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From here to maternity: Advice and management in pre-conception

By Mindo - 19th Jun 2018

In an era where women are beginning their families at a later age and one-in-six couples will have problems conceiving, it is becoming more difficult to ignore the growing body of research on optimal pre-conception health.

<em>The Lancet</em> recently published a series of three papers examining this very topic, saying a woman who is healthy at the time of conception is more likely to have a successful pregnancy and a healthy child. The authors say “a sharper focus on intervention before conception is needed to improve maternal and child health and reduce the growing burden of non-communicable diseases”.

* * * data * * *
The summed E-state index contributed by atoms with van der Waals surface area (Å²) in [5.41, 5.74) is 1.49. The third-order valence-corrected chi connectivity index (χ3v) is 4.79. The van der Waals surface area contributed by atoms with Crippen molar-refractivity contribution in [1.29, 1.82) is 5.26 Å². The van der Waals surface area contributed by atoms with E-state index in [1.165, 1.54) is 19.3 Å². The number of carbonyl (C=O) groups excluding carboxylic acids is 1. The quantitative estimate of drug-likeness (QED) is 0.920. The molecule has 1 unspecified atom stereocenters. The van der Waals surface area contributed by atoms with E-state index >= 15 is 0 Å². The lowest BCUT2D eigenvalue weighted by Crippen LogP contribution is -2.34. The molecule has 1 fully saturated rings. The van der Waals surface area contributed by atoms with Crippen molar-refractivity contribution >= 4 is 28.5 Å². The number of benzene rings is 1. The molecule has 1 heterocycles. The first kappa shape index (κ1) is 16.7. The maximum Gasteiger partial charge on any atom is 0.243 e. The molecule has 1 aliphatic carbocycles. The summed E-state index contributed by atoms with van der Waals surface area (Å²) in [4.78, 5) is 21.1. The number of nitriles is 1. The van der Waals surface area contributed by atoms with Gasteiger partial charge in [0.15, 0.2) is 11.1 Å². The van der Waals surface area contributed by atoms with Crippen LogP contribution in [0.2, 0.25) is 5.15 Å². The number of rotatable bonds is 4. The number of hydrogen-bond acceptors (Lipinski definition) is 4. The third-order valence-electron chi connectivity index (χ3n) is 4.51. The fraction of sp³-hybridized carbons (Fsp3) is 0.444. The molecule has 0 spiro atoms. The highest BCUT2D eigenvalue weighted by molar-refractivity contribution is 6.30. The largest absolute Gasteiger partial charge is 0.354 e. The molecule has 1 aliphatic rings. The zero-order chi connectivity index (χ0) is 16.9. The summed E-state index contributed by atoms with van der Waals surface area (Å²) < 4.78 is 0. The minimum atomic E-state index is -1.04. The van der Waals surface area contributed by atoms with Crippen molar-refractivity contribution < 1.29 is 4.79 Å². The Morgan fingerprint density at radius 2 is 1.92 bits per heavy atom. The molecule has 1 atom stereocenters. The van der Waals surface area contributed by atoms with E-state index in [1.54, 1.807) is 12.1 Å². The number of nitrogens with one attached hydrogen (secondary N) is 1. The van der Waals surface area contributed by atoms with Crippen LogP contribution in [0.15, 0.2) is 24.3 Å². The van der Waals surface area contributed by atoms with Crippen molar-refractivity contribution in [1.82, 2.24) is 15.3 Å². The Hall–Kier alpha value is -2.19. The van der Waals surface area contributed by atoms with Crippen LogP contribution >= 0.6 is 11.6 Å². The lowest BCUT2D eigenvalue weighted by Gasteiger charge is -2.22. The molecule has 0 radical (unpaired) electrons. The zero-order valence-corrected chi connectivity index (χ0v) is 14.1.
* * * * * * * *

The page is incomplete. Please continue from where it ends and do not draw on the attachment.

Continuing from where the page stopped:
“Observational studies show strong links between health before pregnancy and maternal and child health outcomes, with consequences that can extend across generations, but awareness of these links is not widespread.”

The authors state that alongside continued efforts to reduce smoking, alcohol consumption and obesity in the population, heightened awareness of “preconception health” is needed, particularly regarding diet and nutrition. “Importantly, health professionals should be alerted to ways of identifying women who are planning a pregnancy,” they wrote.

<h3 class=”subheadMIstyles”>The folic acid folly</h3>

Despite several high-profile public health campaigns around the importance of folic acid supplementation prior to conception and during the first 12 weeks of gestation, the data suggests that the message is not penetrating.

Current guidelines recommend that all sexually-active women of child-bearing age should take a 400mcg supplement of folic acid to prevent neural tube defects (NTDs) such as spina bifida, of which Ireland has the highest rate in Europe.